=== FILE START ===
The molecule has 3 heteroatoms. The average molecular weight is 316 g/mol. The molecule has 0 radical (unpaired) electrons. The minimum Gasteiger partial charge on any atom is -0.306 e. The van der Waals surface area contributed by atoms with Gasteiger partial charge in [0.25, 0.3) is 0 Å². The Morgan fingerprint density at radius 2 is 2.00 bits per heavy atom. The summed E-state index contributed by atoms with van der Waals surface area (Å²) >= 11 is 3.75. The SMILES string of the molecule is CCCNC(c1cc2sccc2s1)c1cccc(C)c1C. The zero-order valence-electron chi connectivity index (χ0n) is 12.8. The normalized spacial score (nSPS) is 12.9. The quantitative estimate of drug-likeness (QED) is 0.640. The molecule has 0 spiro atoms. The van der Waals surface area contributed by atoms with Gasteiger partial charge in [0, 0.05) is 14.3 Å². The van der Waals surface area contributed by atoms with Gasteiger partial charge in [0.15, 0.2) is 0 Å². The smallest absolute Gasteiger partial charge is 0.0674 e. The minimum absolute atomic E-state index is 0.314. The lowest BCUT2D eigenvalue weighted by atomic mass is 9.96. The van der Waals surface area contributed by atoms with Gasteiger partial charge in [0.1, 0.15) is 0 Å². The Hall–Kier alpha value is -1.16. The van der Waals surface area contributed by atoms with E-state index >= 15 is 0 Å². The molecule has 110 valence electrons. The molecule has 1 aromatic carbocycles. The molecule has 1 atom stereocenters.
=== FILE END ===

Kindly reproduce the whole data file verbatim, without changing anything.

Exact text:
The molecule has 3 heteroatoms. The average molecular weight is 316 g/mol. The molecule has 0 radical (unpaired) electrons. The minimum Gasteiger partial charge on any atom is -0.306 e. The van der Waals surface area contributed by atoms with Gasteiger partial charge in [0.25, 0.3) is 0 Å². The Morgan fingerprint density at radius 2 is 2.00 bits per heavy atom. The summed E-state index contributed by atoms with van der Waals surface area (Å²) >= 11 is 3.75. The SMILES string of the molecule is CCCNC(c1cc2sccc2s1)c1cccc(C)c1C. The zero-order valence-electron chi connectivity index (χ0n) is 12.8. The normalized spacial score (nSPS) is 12.9. The quantitative estimate of drug-likeness (QED) is 0.640. The molecule has 0 spiro atoms. The van der Waals surface area contributed by atoms with Gasteiger partial charge in [0, 0.05) is 14.3 Å². The van der Waals surface area contributed by atoms with Gasteiger partial charge in [0.15, 0.2) is 0 Å². The smallest absolute Gasteiger partial charge is 0.0674 e. The minimum absolute atomic E-state index is 0.314. The lowest BCUT2D eigenvalue weighted by atomic mass is 9.96. The van der Waals surface area contributed by atoms with Gasteiger partial charge in [0.1, 0.15) is 0 Å². The Hall–Kier alpha value is -1.16. The van der Waals surface area contributed by atoms with E-state index >= 15 is 0 Å². The molecule has 110 valence electrons. The molecule has 1 aromatic carbocycles. The molecule has 1 atom stereocenters.